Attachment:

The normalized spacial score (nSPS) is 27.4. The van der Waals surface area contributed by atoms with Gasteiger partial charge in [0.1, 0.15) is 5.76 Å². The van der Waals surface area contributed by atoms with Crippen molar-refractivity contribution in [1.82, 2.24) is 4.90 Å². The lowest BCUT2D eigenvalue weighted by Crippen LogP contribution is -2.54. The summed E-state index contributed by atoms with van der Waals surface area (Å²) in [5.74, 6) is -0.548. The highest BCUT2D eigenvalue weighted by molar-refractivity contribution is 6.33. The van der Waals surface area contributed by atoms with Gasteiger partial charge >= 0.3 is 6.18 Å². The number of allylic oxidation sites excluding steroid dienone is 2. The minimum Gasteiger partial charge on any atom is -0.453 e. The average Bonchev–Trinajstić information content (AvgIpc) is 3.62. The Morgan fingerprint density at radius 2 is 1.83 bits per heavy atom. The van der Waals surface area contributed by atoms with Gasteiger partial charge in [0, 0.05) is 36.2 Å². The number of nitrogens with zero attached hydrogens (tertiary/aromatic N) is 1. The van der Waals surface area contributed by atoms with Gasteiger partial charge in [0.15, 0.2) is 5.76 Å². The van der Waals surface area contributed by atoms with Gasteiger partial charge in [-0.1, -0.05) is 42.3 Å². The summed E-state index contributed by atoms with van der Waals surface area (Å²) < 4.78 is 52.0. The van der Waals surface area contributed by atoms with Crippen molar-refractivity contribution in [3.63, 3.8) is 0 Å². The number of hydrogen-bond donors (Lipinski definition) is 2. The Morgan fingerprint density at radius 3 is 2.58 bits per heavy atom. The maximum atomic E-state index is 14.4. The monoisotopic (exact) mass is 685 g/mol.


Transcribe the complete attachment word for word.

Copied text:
The normalized spacial score (nSPS) is 27.4. The van der Waals surface area contributed by atoms with Gasteiger partial charge in [0.1, 0.15) is 5.76 Å². The van der Waals surface area contributed by atoms with Crippen molar-refractivity contribution in [1.82, 2.24) is 4.90 Å². The lowest BCUT2D eigenvalue weighted by Crippen LogP contribution is -2.54. The summed E-state index contributed by atoms with van der Waals surface area (Å²) in [5.74, 6) is -0.548. The highest BCUT2D eigenvalue weighted by molar-refractivity contribution is 6.33. The van der Waals surface area contributed by atoms with Gasteiger partial charge >= 0.3 is 6.18 Å². The number of allylic oxidation sites excluding steroid dienone is 2. The minimum Gasteiger partial charge on any atom is -0.453 e. The average Bonchev–Trinajstić information content (AvgIpc) is 3.62. The Morgan fingerprint density at radius 2 is 1.83 bits per heavy atom. The van der Waals surface area contributed by atoms with Gasteiger partial charge in [0, 0.05) is 36.2 Å². The number of nitrogens with zero attached hydrogens (tertiary/aromatic N) is 1. The van der Waals surface area contributed by atoms with Gasteiger partial charge in [0.15, 0.2) is 5.76 Å². The van der Waals surface area contributed by atoms with Gasteiger partial charge in [-0.1, -0.05) is 42.3 Å². The summed E-state index contributed by atoms with van der Waals surface area (Å²) < 4.78 is 52.0. The van der Waals surface area contributed by atoms with Crippen molar-refractivity contribution in [3.63, 3.8) is 0 Å². The number of hydrogen-bond donors (Lipinski definition) is 2. The Morgan fingerprint density at radius 3 is 2.58 bits per heavy atom. The maximum atomic E-state index is 14.4. The monoisotopic (exact) mass is 685 g/mol.